In the House, we are no longer normal humans. We are like diseases, tested in labs, our bone marrow and blood donated to a select number of delighted scientists in white coats. We are like animals, shut in the House, not allowed outside of our watchful Collectors’ eye. But it is not that we are treated like viruses and dehumanized that maddens us.

It is that we are treated like athletes. Professional athletes. The kinds that are paid bookoo bucks for stepping up to home plate, or running a ball passed the end zone; the kinds that can’t even think about losing. So much so, that they put into their bodies what will always help them win: steroids.

We, here at the House, have our own special kind of steroid. We are injected with it multiple times a day. The injection is called “life”, aptly named because of who it’s taken from. We aren’t to know this, but our lives come from the pile-ups in prisons across the country. There isn’t enough room to keep the lifers anymore? Donate their lives to a good cause.

It keeps us “strong and healthy”, is what the Collectors say. But Rowan has a theory of her own and it’s been proven thousands of times over by how much stronger each and every one of our powers has gotten since the injections. Ever since the question of using nuclear weapons was put at a stand-still, the government started looking for a more powerful, more expendable resource. Us.
Rowan believes that the Collectors are fattening us up like chickens, getting us ready for a tremendous feast.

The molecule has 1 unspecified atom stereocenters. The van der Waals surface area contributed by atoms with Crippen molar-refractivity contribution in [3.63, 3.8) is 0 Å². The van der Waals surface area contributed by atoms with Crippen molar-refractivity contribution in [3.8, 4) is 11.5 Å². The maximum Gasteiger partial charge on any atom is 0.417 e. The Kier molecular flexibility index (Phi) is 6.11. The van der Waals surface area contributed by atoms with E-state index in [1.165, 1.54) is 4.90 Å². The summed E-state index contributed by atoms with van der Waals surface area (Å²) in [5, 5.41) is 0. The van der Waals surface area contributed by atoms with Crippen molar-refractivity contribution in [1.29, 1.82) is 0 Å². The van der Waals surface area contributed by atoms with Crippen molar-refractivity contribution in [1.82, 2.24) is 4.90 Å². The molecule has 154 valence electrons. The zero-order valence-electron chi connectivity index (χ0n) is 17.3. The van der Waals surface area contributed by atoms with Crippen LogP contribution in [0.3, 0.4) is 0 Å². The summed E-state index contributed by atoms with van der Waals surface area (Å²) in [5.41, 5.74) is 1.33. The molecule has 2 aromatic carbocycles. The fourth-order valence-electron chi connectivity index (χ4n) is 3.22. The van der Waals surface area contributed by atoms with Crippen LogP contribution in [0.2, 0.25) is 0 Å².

It’s hard to remember a time when our lives were our own; a time when we could sleep without feeling someone’s constant gaze on our backs; a time when we could talk aloud freely, without fear of someone listening, without fear of punishment.

Amaranth just wasn’t careful enough. The voice intruding on my thoughts is Reeve’s, and I squint through the darkness at him sitting across the room. If he just hadn’t said--

But just as the words begin to rise in his head, I stare at the bricks in the wall behind him until one comes loose and throws itself at him. He ducks just in time and I stop the brick mid-air before it can hit anything.

Sometimes things slip out, Reeve, I think, shoving the brick backwards. It rejoins the wall and the concrete around it smoothes until no cracks are visible.

“You know I hate when you do that!” Reeve whispers aloud, breaking the silence.

“And I hate when I miss!” I retort, looking at a pillow until it slams into the back of his head.

“Well you got me that time!” he mutters, rubbing his head. “That one almost hurt. You’re getting stronger.”

“I know…” I reply. “They’re taking me regardless.” I don’t know why I said it. The words make my heart leap into my throat, make my skin scale over in goose-bumps.